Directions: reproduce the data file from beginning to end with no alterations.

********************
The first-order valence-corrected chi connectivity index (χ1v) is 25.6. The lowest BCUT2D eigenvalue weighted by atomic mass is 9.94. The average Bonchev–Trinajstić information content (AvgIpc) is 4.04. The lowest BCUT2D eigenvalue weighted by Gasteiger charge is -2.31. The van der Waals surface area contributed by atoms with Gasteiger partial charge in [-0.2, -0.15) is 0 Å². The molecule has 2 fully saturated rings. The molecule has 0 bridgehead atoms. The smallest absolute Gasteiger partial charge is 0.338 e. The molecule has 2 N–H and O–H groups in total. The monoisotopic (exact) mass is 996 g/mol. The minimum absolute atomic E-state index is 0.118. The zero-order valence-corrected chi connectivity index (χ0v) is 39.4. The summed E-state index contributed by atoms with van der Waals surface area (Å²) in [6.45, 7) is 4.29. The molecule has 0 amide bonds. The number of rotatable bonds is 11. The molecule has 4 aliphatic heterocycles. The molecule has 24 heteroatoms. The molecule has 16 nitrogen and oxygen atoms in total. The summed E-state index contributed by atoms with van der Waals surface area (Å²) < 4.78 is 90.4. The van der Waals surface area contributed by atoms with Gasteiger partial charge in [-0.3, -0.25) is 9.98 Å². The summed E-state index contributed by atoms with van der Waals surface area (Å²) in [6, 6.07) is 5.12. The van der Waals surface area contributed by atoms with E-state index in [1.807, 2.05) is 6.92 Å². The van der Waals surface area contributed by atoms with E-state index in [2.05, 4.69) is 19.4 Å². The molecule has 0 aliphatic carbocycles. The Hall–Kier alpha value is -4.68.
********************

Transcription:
The first-order valence-corrected chi connectivity index (χ1v) is 25.6. The lowest BCUT2D eigenvalue weighted by atomic mass is 9.94. The average Bonchev–Trinajstić information content (AvgIpc) is 4.04. The lowest BCUT2D eigenvalue weighted by Gasteiger charge is -2.31. The van der Waals surface area contributed by atoms with Gasteiger partial charge in [-0.2, -0.15) is 0 Å². The molecule has 2 fully saturated rings. The molecule has 0 bridgehead atoms. The smallest absolute Gasteiger partial charge is 0.338 e. The molecule has 2 N–H and O–H groups in total. The monoisotopic (exact) mass is 996 g/mol. The minimum absolute atomic E-state index is 0.118. The zero-order valence-corrected chi connectivity index (χ0v) is 39.4. The summed E-state index contributed by atoms with van der Waals surface area (Å²) in [6.45, 7) is 4.29. The molecule has 0 amide bonds. The number of rotatable bonds is 11. The molecule has 4 aliphatic heterocycles. The molecule has 24 heteroatoms. The molecule has 16 nitrogen and oxygen atoms in total. The summed E-state index contributed by atoms with van der Waals surface area (Å²) < 4.78 is 90.4. The van der Waals surface area contributed by atoms with Gasteiger partial charge in [-0.3, -0.25) is 9.98 Å². The summed E-state index contributed by atoms with van der Waals surface area (Å²) in [6, 6.07) is 5.12. The van der Waals surface area contributed by atoms with E-state index in [1.807, 2.05) is 6.92 Å². The van der Waals surface area contributed by atoms with E-state index in [2.05, 4.69) is 19.4 Å². The molecule has 0 aliphatic carbocycles. The Hall–Kier alpha value is -4.68.